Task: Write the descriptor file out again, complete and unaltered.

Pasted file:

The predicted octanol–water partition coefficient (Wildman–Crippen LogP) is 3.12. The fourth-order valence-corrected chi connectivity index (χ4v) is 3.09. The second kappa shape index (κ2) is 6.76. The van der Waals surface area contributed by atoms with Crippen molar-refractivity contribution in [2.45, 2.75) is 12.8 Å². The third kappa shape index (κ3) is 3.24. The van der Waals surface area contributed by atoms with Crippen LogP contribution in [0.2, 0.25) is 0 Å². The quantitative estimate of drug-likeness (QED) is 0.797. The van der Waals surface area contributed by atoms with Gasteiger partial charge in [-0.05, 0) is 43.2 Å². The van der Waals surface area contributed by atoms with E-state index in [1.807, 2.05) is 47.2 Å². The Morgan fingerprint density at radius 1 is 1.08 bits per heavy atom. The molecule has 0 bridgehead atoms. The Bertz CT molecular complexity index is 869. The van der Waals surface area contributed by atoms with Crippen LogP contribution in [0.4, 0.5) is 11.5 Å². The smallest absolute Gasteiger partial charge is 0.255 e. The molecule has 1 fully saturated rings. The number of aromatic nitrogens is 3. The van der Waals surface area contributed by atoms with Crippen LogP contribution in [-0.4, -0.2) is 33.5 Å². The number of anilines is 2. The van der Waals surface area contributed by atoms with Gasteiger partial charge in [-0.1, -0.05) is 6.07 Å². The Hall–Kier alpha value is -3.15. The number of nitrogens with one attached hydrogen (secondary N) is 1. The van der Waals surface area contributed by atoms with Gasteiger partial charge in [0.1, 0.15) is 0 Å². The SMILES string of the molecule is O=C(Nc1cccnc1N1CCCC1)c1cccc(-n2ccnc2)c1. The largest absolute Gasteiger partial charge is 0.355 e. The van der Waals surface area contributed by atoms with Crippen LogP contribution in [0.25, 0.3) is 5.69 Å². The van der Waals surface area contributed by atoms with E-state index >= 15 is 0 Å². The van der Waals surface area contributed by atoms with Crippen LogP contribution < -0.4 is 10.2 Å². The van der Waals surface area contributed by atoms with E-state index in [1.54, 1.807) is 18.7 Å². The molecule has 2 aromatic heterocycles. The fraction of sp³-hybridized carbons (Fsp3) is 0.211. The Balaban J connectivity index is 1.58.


The predicted octanol–water partition coefficient (Wildman–Crippen LogP) is 3.12. The fourth-order valence-corrected chi connectivity index (χ4v) is 3.09. The second kappa shape index (κ2) is 6.76. The van der Waals surface area contributed by atoms with Crippen molar-refractivity contribution in [2.45, 2.75) is 12.8 Å². The third kappa shape index (κ3) is 3.24. The van der Waals surface area contributed by atoms with Crippen LogP contribution in [0.2, 0.25) is 0 Å². The quantitative estimate of drug-likeness (QED) is 0.797. The van der Waals surface area contributed by atoms with Gasteiger partial charge in [-0.05, 0) is 43.2 Å². The van der Waals surface area contributed by atoms with E-state index in [1.807, 2.05) is 47.2 Å². The Morgan fingerprint density at radius 1 is 1.08 bits per heavy atom. The molecule has 0 bridgehead atoms. The Bertz CT molecular complexity index is 869. The van der Waals surface area contributed by atoms with Crippen LogP contribution in [0.4, 0.5) is 11.5 Å². The smallest absolute Gasteiger partial charge is 0.255 e. The molecule has 1 fully saturated rings. The number of aromatic nitrogens is 3. The van der Waals surface area contributed by atoms with Crippen LogP contribution in [-0.4, -0.2) is 33.5 Å². The number of anilines is 2. The van der Waals surface area contributed by atoms with Gasteiger partial charge in [-0.1, -0.05) is 6.07 Å². The Hall–Kier alpha value is -3.15. The number of nitrogens with one attached hydrogen (secondary N) is 1. The van der Waals surface area contributed by atoms with Gasteiger partial charge in [0.1, 0.15) is 0 Å². The SMILES string of the molecule is O=C(Nc1cccnc1N1CCCC1)c1cccc(-n2ccnc2)c1. The largest absolute Gasteiger partial charge is 0.355 e. The van der Waals surface area contributed by atoms with Crippen LogP contribution in [0.25, 0.3) is 5.69 Å². The van der Waals surface area contributed by atoms with E-state index >= 15 is 0 Å². The van der Waals surface area contributed by atoms with Crippen LogP contribution < -0.4 is 10.2 Å². The van der Waals surface area contributed by atoms with E-state index in [1.54, 1.807) is 18.7 Å². The molecule has 2 aromatic heterocycles. The fraction of sp³-hybridized carbons (Fsp3) is 0.211. The Balaban J connectivity index is 1.58.